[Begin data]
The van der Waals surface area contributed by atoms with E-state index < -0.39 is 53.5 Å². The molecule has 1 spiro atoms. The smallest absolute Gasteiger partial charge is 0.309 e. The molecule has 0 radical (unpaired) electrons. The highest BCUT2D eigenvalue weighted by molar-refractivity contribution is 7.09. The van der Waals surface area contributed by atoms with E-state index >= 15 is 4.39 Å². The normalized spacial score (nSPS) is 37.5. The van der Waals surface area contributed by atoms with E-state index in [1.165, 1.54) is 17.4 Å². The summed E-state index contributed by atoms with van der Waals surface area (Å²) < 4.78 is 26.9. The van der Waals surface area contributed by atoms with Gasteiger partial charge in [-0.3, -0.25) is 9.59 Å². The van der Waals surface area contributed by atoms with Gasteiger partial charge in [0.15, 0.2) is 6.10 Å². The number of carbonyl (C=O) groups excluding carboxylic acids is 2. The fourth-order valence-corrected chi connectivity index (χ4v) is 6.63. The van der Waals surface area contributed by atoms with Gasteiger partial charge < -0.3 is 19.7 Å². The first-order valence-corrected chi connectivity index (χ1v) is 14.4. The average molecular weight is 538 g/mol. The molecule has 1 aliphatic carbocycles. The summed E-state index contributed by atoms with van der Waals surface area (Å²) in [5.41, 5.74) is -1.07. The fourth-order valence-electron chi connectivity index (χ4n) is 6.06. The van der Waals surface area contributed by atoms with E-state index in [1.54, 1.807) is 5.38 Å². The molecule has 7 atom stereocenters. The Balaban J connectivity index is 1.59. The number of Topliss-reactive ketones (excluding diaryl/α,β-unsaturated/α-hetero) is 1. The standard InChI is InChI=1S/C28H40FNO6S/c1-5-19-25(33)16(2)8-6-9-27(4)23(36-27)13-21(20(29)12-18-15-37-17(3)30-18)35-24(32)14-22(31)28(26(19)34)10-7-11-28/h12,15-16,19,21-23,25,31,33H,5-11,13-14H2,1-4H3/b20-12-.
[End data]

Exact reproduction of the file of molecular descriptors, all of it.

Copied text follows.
The van der Waals surface area contributed by atoms with E-state index < -0.39 is 53.5 Å². The molecule has 1 spiro atoms. The smallest absolute Gasteiger partial charge is 0.309 e. The molecule has 0 radical (unpaired) electrons. The highest BCUT2D eigenvalue weighted by molar-refractivity contribution is 7.09. The van der Waals surface area contributed by atoms with E-state index >= 15 is 4.39 Å². The normalized spacial score (nSPS) is 37.5. The van der Waals surface area contributed by atoms with E-state index in [1.165, 1.54) is 17.4 Å². The summed E-state index contributed by atoms with van der Waals surface area (Å²) < 4.78 is 26.9. The van der Waals surface area contributed by atoms with Gasteiger partial charge in [-0.3, -0.25) is 9.59 Å². The van der Waals surface area contributed by atoms with Gasteiger partial charge in [0.15, 0.2) is 6.10 Å². The number of carbonyl (C=O) groups excluding carboxylic acids is 2. The fourth-order valence-corrected chi connectivity index (χ4v) is 6.63. The van der Waals surface area contributed by atoms with Gasteiger partial charge < -0.3 is 19.7 Å². The first-order valence-corrected chi connectivity index (χ1v) is 14.4. The average molecular weight is 538 g/mol. The molecule has 1 aliphatic carbocycles. The summed E-state index contributed by atoms with van der Waals surface area (Å²) in [5.41, 5.74) is -1.07. The fourth-order valence-electron chi connectivity index (χ4n) is 6.06. The van der Waals surface area contributed by atoms with E-state index in [1.54, 1.807) is 5.38 Å². The molecule has 7 atom stereocenters. The Balaban J connectivity index is 1.59. The number of Topliss-reactive ketones (excluding diaryl/α,β-unsaturated/α-hetero) is 1. The standard InChI is InChI=1S/C28H40FNO6S/c1-5-19-25(33)16(2)8-6-9-27(4)23(36-27)13-21(20(29)12-18-15-37-17(3)30-18)35-24(32)14-22(31)28(26(19)34)10-7-11-28/h12,15-16,19,21-23,25,31,33H,5-11,13-14H2,1-4H3/b20-12-.